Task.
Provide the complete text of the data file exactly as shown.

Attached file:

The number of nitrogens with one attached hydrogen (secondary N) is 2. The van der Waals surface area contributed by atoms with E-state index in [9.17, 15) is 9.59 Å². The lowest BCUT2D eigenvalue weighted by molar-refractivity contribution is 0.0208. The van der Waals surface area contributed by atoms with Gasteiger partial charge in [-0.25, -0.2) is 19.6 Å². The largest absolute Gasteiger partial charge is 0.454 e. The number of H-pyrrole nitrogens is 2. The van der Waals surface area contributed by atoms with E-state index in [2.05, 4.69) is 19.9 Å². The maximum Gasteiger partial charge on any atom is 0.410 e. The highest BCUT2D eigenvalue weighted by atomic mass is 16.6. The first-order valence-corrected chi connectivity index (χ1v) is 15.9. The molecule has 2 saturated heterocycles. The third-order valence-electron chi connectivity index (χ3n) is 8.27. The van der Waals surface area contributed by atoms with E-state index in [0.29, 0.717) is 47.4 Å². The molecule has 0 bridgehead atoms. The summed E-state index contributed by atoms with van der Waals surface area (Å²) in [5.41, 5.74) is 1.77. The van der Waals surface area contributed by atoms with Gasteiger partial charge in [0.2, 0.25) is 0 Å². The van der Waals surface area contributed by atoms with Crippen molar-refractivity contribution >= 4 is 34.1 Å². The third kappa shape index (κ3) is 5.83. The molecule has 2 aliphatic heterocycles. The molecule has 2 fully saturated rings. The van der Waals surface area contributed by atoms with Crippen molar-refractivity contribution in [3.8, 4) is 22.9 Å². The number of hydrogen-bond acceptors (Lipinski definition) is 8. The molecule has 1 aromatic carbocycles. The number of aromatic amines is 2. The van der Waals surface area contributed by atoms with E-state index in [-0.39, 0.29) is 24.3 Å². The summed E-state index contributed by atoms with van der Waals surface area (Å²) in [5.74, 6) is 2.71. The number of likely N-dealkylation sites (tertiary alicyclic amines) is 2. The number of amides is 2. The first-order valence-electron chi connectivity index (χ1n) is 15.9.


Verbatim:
The number of nitrogens with one attached hydrogen (secondary N) is 2. The van der Waals surface area contributed by atoms with E-state index in [9.17, 15) is 9.59 Å². The lowest BCUT2D eigenvalue weighted by molar-refractivity contribution is 0.0208. The van der Waals surface area contributed by atoms with Gasteiger partial charge in [-0.25, -0.2) is 19.6 Å². The largest absolute Gasteiger partial charge is 0.454 e. The number of H-pyrrole nitrogens is 2. The van der Waals surface area contributed by atoms with E-state index in [2.05, 4.69) is 19.9 Å². The maximum Gasteiger partial charge on any atom is 0.410 e. The highest BCUT2D eigenvalue weighted by atomic mass is 16.6. The first-order valence-corrected chi connectivity index (χ1v) is 15.9. The molecule has 2 saturated heterocycles. The third-order valence-electron chi connectivity index (χ3n) is 8.27. The van der Waals surface area contributed by atoms with E-state index in [0.29, 0.717) is 47.4 Å². The molecule has 0 bridgehead atoms. The summed E-state index contributed by atoms with van der Waals surface area (Å²) in [5.41, 5.74) is 1.77. The van der Waals surface area contributed by atoms with Gasteiger partial charge in [0.2, 0.25) is 0 Å². The van der Waals surface area contributed by atoms with Crippen molar-refractivity contribution >= 4 is 34.1 Å². The third kappa shape index (κ3) is 5.83. The molecule has 2 aliphatic heterocycles. The molecule has 2 fully saturated rings. The van der Waals surface area contributed by atoms with Crippen molar-refractivity contribution in [3.8, 4) is 22.9 Å². The number of hydrogen-bond acceptors (Lipinski definition) is 8. The molecule has 1 aromatic carbocycles. The number of aromatic amines is 2. The van der Waals surface area contributed by atoms with E-state index in [-0.39, 0.29) is 24.3 Å². The summed E-state index contributed by atoms with van der Waals surface area (Å²) in [5.74, 6) is 2.71. The number of likely N-dealkylation sites (tertiary alicyclic amines) is 2. The number of amides is 2. The first-order valence-electron chi connectivity index (χ1n) is 15.9.